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Senate Reauthorizes LGBT-Inclusive Violence Against Women Act

The Senate today reauthorized the Violence Against Women Act in a bipartisan vote of 78-22, the AP reports:

CapitolBy a robust bipartisan majority, the Senate voted Tuesday to renew the Violence Against Women Act with new assurances that gays and lesbians, immigrants and Native American women will have equal access to the act's anti-domestic violence programs...

...The act expired in 2011, putting efforts to improve its many federal programs on hold. Last year both the Republican-led House and the Democratic-controlled Senate passed renewal bills, but they were unable to reach a compromise.

This year House Republicans, sensitive to their lackluster showing among women voters in the November election, have vowed to move expeditiously on the issue.

The National Gay and Lesbian Task Force applauded the vote. Said executive director Rea Carey:

To be the target of domestic violence, sexual assault, dating violence or stalking is terrifying and traumatic. Lesbian, gay, bisexual and transgender people are not immune from this violence and should not also fear being turned away from life-saving services because of who they are. Reauthorization of this inclusive Violence Against Women Act will go a long way toward ensuring everyone has access to the critical resources they need. We thank the Senate for passing this bill and urge the House to swiftly follow suit.

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Comments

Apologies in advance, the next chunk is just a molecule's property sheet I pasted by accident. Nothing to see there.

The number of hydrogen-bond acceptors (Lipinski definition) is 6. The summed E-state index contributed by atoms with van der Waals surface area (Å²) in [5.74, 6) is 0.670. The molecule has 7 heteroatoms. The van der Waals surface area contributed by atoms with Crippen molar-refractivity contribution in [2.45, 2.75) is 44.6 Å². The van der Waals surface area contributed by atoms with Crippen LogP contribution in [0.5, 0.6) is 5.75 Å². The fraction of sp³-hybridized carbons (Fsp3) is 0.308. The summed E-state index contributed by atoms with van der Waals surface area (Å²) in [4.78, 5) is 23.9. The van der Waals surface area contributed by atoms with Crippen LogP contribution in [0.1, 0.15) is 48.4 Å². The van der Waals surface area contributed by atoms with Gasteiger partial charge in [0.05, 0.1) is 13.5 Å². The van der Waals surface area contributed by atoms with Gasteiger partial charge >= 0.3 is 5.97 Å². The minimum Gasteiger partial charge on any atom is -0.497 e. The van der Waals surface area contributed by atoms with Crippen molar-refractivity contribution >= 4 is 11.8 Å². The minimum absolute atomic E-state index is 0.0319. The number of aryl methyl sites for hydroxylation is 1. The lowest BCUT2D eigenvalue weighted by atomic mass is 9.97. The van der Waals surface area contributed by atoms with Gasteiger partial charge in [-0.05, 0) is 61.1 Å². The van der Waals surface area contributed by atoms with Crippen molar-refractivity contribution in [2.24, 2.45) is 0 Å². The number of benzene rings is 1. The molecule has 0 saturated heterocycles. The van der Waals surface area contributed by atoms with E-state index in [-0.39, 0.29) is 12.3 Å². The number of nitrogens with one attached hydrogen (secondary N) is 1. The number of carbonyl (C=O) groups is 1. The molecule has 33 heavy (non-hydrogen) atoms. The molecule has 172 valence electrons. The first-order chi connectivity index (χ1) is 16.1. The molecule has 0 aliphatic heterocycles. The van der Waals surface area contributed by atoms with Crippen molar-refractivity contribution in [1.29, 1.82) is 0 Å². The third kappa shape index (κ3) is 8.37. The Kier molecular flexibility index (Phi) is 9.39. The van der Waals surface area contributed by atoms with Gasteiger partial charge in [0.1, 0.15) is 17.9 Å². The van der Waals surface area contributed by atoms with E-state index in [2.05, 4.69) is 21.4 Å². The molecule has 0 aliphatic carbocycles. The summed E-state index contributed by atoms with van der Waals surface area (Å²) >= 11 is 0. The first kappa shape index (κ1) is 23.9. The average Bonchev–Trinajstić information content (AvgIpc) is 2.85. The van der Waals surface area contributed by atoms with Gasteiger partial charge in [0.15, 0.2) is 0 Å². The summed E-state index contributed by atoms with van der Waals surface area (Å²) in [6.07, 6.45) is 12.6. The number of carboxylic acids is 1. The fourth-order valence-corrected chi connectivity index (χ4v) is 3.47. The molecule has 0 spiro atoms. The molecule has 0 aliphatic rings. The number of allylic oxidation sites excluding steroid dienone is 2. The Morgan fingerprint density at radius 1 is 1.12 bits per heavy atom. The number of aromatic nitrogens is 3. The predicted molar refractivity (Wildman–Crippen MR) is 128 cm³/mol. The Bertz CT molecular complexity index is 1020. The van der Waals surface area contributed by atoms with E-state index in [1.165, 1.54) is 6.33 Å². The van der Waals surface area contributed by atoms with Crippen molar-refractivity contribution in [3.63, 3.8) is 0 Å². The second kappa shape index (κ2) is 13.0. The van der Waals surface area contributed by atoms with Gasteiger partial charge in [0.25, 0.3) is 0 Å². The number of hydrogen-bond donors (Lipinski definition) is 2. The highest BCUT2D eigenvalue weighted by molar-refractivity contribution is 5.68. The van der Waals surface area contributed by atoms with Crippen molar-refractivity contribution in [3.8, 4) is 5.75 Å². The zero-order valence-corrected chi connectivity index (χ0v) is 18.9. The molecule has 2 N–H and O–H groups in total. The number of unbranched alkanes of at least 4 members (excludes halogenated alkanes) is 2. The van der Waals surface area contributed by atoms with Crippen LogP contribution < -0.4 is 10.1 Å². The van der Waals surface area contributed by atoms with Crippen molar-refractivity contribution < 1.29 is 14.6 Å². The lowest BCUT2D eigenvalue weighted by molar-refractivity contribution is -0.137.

1. How about a Violence Against Anyone act?

    Gay men should be protected from their abusers. And in straight relationships, it's not rare that men are physically and sexually abused.

    Posted by: Randy | Feb 12, 2013 5:51:53 PM


  2. I agree, Randy. I haven 't read the whole Act, but the very title itself, as well as some of the clauses I have read, seem to suggest that straight women are allowed more resources to get help if they are abused but if a straight man has to escape a wife who throws pots snd pans at his face (like a man I know who would never respond in kind when he suffers that abuse) then that's just too bad. It also seems to suggest that gay women can get help but gay men in unsafe situations should fend for themselves.
    Maybe I'm missing something in the parts I haven't read.
    But I don't think any bill should ever specify what sex (or race or height) someone has to be to avail him/herself of its protections. It should read with terms like "the party who has experienced abuse" rather than "the woman who has been abused" and "the abusive party" rather than "the man."

    Posted by: GregV | Feb 12, 2013 9:41:10 PM


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